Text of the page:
It's Time to Realize Procurement's Potential
If you ask leaders in higher education about the role the procurement department plays in higher education, one thing is clear: As a business function, procurement's potential is largely under-utilized. While numerous, well-known institutions have proven that a more strategic approach delivers significant benefits, many continue to manage their spending just as they did before the advent of the Internet.
During these challenging economic times, it is crucial that our leaders realize the role procurement can play in their efforts to generate savings, accomplish more with the same resources, and work more efficiently. Few functional areas have the potential to make a greater impact, not just on the bottom line, but on faculty, staff, and the pursuit of academic excellence.
Colleges and universities are facing unprecedented financial challenges. Costs continue to escalate, funding remains static, and tuition isn't able to fill the gaps; however, higher education must do more than clear financial hurdles to succeed. It must be capable of embracing new opportunities as they arise while supporting core educational goals. This requires a support and service-oriented infrastructure with the technologies, people, and processes in place needed to address changing needs.Secrets in Plain Sight
To fully appreciate the impact procurement can make when the right technologies, people, and processes are put in place, one must first ask "Why do schools still rely on outdated approaches that handicap them in an increasingly competitive marketplace?" For the answer, one has to first look back. For decades, procurement was the department that administrators and faculty did their best to circumvent--the office that required just enough paperwork and signatures to make the experience tedious.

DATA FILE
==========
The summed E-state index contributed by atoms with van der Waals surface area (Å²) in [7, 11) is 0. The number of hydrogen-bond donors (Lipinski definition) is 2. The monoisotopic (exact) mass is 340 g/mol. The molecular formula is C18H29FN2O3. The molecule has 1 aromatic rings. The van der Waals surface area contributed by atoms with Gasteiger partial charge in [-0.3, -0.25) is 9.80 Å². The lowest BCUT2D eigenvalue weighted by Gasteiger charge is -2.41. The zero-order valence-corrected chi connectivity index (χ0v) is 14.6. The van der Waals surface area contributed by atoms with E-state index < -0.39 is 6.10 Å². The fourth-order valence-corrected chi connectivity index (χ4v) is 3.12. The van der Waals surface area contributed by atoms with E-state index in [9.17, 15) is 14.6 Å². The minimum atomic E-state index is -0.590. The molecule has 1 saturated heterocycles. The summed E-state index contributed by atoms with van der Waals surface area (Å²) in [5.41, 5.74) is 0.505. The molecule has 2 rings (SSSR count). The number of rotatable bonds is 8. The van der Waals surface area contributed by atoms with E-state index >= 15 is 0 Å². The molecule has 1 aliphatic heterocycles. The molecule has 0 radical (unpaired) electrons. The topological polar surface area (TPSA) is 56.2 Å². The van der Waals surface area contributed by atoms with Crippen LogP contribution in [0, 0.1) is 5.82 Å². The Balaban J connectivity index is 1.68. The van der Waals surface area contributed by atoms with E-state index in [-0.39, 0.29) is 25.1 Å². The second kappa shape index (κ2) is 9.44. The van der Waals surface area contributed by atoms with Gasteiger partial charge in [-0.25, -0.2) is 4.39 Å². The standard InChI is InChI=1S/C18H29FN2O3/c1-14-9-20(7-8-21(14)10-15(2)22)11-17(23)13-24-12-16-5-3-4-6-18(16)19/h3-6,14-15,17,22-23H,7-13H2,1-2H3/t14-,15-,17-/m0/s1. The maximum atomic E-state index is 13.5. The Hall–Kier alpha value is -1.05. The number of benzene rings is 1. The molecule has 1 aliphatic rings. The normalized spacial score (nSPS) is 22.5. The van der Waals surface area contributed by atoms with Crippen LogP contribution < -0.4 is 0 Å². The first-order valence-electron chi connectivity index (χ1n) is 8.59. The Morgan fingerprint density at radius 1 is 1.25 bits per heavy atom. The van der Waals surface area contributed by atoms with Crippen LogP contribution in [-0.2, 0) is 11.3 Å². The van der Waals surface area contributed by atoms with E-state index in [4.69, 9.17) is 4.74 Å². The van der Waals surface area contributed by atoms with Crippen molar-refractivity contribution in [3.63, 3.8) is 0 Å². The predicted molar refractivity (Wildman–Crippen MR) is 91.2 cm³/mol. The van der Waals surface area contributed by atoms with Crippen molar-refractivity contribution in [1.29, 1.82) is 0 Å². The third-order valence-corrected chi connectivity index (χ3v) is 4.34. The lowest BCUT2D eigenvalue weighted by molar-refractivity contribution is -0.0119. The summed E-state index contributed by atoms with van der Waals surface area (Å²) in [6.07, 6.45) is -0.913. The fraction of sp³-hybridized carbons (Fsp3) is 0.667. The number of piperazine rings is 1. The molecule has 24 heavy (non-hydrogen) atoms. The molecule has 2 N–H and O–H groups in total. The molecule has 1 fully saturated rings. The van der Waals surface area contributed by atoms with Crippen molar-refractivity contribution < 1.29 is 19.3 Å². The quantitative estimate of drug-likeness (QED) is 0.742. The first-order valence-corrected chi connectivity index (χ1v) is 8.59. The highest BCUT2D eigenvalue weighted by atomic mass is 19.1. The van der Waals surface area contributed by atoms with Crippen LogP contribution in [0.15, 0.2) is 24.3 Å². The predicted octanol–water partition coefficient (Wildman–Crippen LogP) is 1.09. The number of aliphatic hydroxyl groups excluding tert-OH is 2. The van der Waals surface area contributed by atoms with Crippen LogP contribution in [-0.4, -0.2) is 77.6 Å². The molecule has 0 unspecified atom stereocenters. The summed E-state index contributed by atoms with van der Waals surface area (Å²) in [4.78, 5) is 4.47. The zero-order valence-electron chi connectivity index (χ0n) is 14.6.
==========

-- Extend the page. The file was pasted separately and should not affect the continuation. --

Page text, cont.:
Unfortunately, this "red tape" reputation often held true. Limited by the tools at their disposal, many procurement professionals had little time to pursue strategic goals. For many, processing purchase orders and routing approvals through the chain of command was an all-encompassing task. Those on the outside knew little of the value-rich activities, including contract negotiations, occurring behind the scenes.
In recent years, radical improvements in technology, such as electronic procurement solutions that automate the entire purchasing process, have transformed not only the role procurement plays, but also the very nature of the profession. Freed from processing tasks, procurement's ranks are now filled by a new breed of professional--individuals whose business acumen and negotiation skills are more often associated with the Fortune 500 than higher education.
With these new technologies and people in place, procurement has a new label and role. It is the strategic partner--the leading edge of institutions' efforts to deliver millions of dollars to the bottom line without the pain of budget cuts. Costly and time-consuming paperwork is, for the most part, eliminated and savings can be dramatic.
With the latest eProcurement technology, purchases made by faculty and staff members--often the single greatest expenditure behind payroll and spending on capital projects--can be managed with precision. This, in turn, provides procurement and financial departments with real-time visibility over all purchases. The resulting information not only improves service, but can then be used to negotiate far more favorable terms and conditions with suppliers.
These can include volume discounts, longer payment terms, and special shipping and handling agreements--even rebates for purchases made with P-Cards. In total, negotiations made by procurement professionals armed with detailed insight into institution-wide spend can routinely result in savings of 10 to 50 percent on most of what an institution purchases.Making an Impact in New Areas